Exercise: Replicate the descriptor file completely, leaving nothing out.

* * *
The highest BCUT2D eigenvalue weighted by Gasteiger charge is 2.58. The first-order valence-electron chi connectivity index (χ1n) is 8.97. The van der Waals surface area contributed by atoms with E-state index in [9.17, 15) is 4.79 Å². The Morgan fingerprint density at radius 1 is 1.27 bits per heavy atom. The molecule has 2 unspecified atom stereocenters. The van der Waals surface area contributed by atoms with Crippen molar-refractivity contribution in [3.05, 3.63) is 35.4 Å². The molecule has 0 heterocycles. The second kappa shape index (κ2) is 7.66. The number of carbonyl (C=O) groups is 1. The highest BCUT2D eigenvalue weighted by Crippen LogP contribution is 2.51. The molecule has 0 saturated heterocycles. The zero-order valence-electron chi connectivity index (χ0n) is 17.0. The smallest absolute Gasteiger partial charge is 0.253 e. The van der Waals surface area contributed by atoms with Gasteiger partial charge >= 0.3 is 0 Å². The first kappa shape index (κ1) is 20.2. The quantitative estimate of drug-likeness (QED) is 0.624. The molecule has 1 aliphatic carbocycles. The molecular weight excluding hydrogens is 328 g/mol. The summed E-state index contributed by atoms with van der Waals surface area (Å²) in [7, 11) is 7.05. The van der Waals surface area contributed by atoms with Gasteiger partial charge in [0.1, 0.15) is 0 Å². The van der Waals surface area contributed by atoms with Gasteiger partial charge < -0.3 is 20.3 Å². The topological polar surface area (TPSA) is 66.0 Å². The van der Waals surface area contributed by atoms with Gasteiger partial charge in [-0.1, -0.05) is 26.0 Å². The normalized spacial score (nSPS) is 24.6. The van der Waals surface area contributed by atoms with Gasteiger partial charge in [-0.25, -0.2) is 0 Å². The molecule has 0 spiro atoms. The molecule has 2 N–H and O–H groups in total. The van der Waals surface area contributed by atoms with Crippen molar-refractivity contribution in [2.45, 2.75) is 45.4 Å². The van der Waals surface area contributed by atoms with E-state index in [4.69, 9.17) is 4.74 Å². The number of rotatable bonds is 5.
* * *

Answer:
The highest BCUT2D eigenvalue weighted by Gasteiger charge is 2.58. The first-order valence-electron chi connectivity index (χ1n) is 8.97. The van der Waals surface area contributed by atoms with E-state index in [9.17, 15) is 4.79 Å². The Morgan fingerprint density at radius 1 is 1.27 bits per heavy atom. The molecule has 2 unspecified atom stereocenters. The van der Waals surface area contributed by atoms with Crippen molar-refractivity contribution in [3.05, 3.63) is 35.4 Å². The molecule has 0 heterocycles. The second kappa shape index (κ2) is 7.66. The number of carbonyl (C=O) groups is 1. The highest BCUT2D eigenvalue weighted by Crippen LogP contribution is 2.51. The molecule has 0 saturated heterocycles. The zero-order valence-electron chi connectivity index (χ0n) is 17.0. The smallest absolute Gasteiger partial charge is 0.253 e. The van der Waals surface area contributed by atoms with Gasteiger partial charge >= 0.3 is 0 Å². The first kappa shape index (κ1) is 20.2. The quantitative estimate of drug-likeness (QED) is 0.624. The molecule has 1 aliphatic carbocycles. The molecular weight excluding hydrogens is 328 g/mol. The summed E-state index contributed by atoms with van der Waals surface area (Å²) in [7, 11) is 7.05. The van der Waals surface area contributed by atoms with Gasteiger partial charge in [0.1, 0.15) is 0 Å². The van der Waals surface area contributed by atoms with Gasteiger partial charge < -0.3 is 20.3 Å². The topological polar surface area (TPSA) is 66.0 Å². The van der Waals surface area contributed by atoms with Gasteiger partial charge in [-0.1, -0.05) is 26.0 Å². The normalized spacial score (nSPS) is 24.6. The van der Waals surface area contributed by atoms with Gasteiger partial charge in [-0.25, -0.2) is 0 Å². The molecule has 0 spiro atoms. The molecule has 2 N–H and O–H groups in total. The van der Waals surface area contributed by atoms with Crippen molar-refractivity contribution in [2.45, 2.75) is 45.4 Å². The van der Waals surface area contributed by atoms with E-state index in [4.69, 9.17) is 4.74 Å². The number of rotatable bonds is 5.